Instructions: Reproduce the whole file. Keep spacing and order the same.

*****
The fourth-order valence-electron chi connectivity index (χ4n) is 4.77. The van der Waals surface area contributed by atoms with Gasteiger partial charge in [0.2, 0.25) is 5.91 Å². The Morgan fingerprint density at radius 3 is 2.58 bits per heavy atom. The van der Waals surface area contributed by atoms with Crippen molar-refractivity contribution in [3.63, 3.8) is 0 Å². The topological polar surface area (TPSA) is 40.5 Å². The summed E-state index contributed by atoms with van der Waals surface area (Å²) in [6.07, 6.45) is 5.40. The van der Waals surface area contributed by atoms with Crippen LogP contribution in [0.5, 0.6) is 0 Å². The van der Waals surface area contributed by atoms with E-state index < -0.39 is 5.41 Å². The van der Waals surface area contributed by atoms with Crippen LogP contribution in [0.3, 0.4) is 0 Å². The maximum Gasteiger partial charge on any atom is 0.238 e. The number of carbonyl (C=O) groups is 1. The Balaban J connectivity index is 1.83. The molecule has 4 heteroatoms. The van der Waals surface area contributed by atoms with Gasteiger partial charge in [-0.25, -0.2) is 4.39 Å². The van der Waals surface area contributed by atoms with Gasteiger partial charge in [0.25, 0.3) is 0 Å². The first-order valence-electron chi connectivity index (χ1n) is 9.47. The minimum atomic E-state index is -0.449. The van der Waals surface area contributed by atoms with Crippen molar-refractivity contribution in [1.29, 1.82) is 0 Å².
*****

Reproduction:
The fourth-order valence-electron chi connectivity index (χ4n) is 4.77. The van der Waals surface area contributed by atoms with Gasteiger partial charge in [0.2, 0.25) is 5.91 Å². The Morgan fingerprint density at radius 3 is 2.58 bits per heavy atom. The van der Waals surface area contributed by atoms with Crippen molar-refractivity contribution in [3.63, 3.8) is 0 Å². The topological polar surface area (TPSA) is 40.5 Å². The summed E-state index contributed by atoms with van der Waals surface area (Å²) in [6.07, 6.45) is 5.40. The van der Waals surface area contributed by atoms with Crippen LogP contribution in [0.5, 0.6) is 0 Å². The van der Waals surface area contributed by atoms with E-state index < -0.39 is 5.41 Å². The van der Waals surface area contributed by atoms with Crippen LogP contribution in [0.3, 0.4) is 0 Å². The maximum Gasteiger partial charge on any atom is 0.238 e. The number of carbonyl (C=O) groups is 1. The Balaban J connectivity index is 1.83. The molecule has 4 heteroatoms. The van der Waals surface area contributed by atoms with Gasteiger partial charge in [-0.25, -0.2) is 4.39 Å². The van der Waals surface area contributed by atoms with Gasteiger partial charge in [0.25, 0.3) is 0 Å². The first-order valence-electron chi connectivity index (χ1n) is 9.47. The minimum atomic E-state index is -0.449. The van der Waals surface area contributed by atoms with Crippen molar-refractivity contribution in [1.29, 1.82) is 0 Å².